- "Method Man," biologist Tim van Opijnen and his laboratory's robotic devices (pg. 13)
- Colleen M. Griffith's talk, "Thomas Merton: A Prophet for Our Time" (pg. 36)
- "A Spirituality of Accompaniment," a talk by David Hollenbach, SJ (pg. 39)
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Post Road’s new address
The University adopts a 10-year-old journal
Post Road, the literary journal that publishes some 400 pages of fiction, poetry, essays, and artwork a year, has taken up residence in Carney Hall, marking the start of a collaboration between the English department and its previous editors.
Like most literary journals—Agni and Ploughshares, to name two local examples—Post Road is not a large-circulation publication. The latest issue of the digest-size biannual had a print run of 2,000 copies, with the majority going to independent bookstores and college libraries. The 10-year-old journal’s reputation, however, travels more widely— the poem “Cock Robin,” by Miranda Field in issue 2, won a 2003 Pushcart Prize; a story from issue 8, “The Smile on Happy Chang’s Face,” by Tom Perrotta, was included in Best American Short Stories 2005; and the magazine received an honorable mention in the 2006 edition of Best American Essays, for Jon Stattmann’s “Trial by Trash.”
Post Road was begun by a group of graduates from the Bennington College Writing Seminars. According to founding co-editor Jaime Clarke, the editors looked at various “little magazines” and noticed “the same vanguard writers popping up. We wondered if we could publish a literary magazine that didn’t feature the works of prominent writers,” Clarke says. The founders realized, however, that established names lend credibility to a publication and attract readers, so they decided to include book reviews, or what they called “recommendations,” from well-known writers such as Susan Choi, David Leavitt, and Robert Pinsky.
The magazine was initially independent, with its functions scattered geographically—poetry submissions went to an editor in Cincinnati, fiction to Newton Centre, and nonfiction to Brooklyn. Beginning in 2006, Post Road became a collaborative undertaking, with the founders being joined by Lesley University in Cambridge, Massachusetts, and the Literary Ventures Fund (LVF), a private not-for-profit foundation. The partnership ended in 2008, says Clarke, when LVF chose not to renew its investment and Lesley determined it “couldn’t go it alone.”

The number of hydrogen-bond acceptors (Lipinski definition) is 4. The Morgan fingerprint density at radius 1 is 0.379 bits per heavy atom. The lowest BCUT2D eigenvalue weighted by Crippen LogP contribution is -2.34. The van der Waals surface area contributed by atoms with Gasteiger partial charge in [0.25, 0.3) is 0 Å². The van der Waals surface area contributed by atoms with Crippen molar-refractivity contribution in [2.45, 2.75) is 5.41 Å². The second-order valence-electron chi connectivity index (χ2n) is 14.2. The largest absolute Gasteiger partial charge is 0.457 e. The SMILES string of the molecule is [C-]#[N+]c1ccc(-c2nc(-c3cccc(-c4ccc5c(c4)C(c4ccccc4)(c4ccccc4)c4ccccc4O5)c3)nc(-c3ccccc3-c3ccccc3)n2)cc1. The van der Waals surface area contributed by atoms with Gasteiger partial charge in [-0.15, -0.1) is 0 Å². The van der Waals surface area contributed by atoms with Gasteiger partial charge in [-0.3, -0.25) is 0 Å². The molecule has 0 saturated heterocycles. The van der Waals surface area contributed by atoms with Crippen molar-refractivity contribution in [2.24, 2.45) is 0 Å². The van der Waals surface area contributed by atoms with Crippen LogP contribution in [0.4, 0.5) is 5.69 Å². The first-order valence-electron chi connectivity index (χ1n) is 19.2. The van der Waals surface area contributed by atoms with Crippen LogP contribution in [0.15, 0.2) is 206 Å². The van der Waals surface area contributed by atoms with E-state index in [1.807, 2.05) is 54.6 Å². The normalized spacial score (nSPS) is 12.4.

Post Road‘s alliance with Boston College took effect last spring. Despite the change of address, a number of original staff members continue to work on the magazine, including Ricco Siasoco, who until recently was Post Road‘s web editor. An adjunct faculty member in the English department since 2001, teaching the first-year writing seminar and creative nonfiction, Siasoco is now the magazine’s managing editor.
Boston College’s collaboration was advanced by the University’s Institute for the Liberal Arts, which, says Vice Provost Patricia DeLeeuw, aims to support “programs and projects that arise from and bridge the disciplines.” According to Mary Crane, chair of the English department, the magazine’s presence has “already benefited BC students in several ways.” She notes that Siasoco teaches a class called “Magazine Editing and Publishing,” and that the arrival of Post Road “offers graduate assistants and undergraduate interns an opportunity to gain hands-on experience in publishing a literary magazine.” Undergraduates now serve, for instance, as the first readers of all submissions. (Anyone can contribute to Post Road, except for Boston College undergraduates—who may do so once they graduate.) “We read a thousand submissions over two months,” says Siasoco.
The magazine’s format remains largely unchanged. The current editorial board consists of two longtime Post Road associates (founding co-editor David Ryan and art editor Susan Breen) and three Boston College English professors: Crane, Elizabeth Graver, and Suzanne Matson. New to Post Road is a “guest folio” feature, which will be edited each issue by a member of the Boston College English faculty. The first guest editor was Matson, a poet, who assembled 23 pages of poems; a sample, Joshua Rivkin’s “Tikkun,” can be found here. Graver, whose writing has appeared in Best American Short Stories, will edit a selection of fiction for an upcoming issue. Carlo Rotella, director of the American Studies Program and recipient of The American Scholar‘s prizes for Best Essay and Best Work by a Younger Writer in 2000, will prepare a forthcoming special section of nonfiction.
Issue 17, published in Spring 2009, is the first product of the University’s collaboration. With 192 pages of fiction, nonfiction, poetry, and “recommendations,” it includes a poem entitled “Shame” about a night at a church-run shelter (“How normal everyone appeared at first, and then,/inexorably, their oddnesses leaked out”), an essay on the difficulty of teaching J.D. Salinger, and a story about Romanian exiles, graduate dissertations, and loyalty entitled “Drunk in English.”
Ken Gordon is the editor of JBooks.com.
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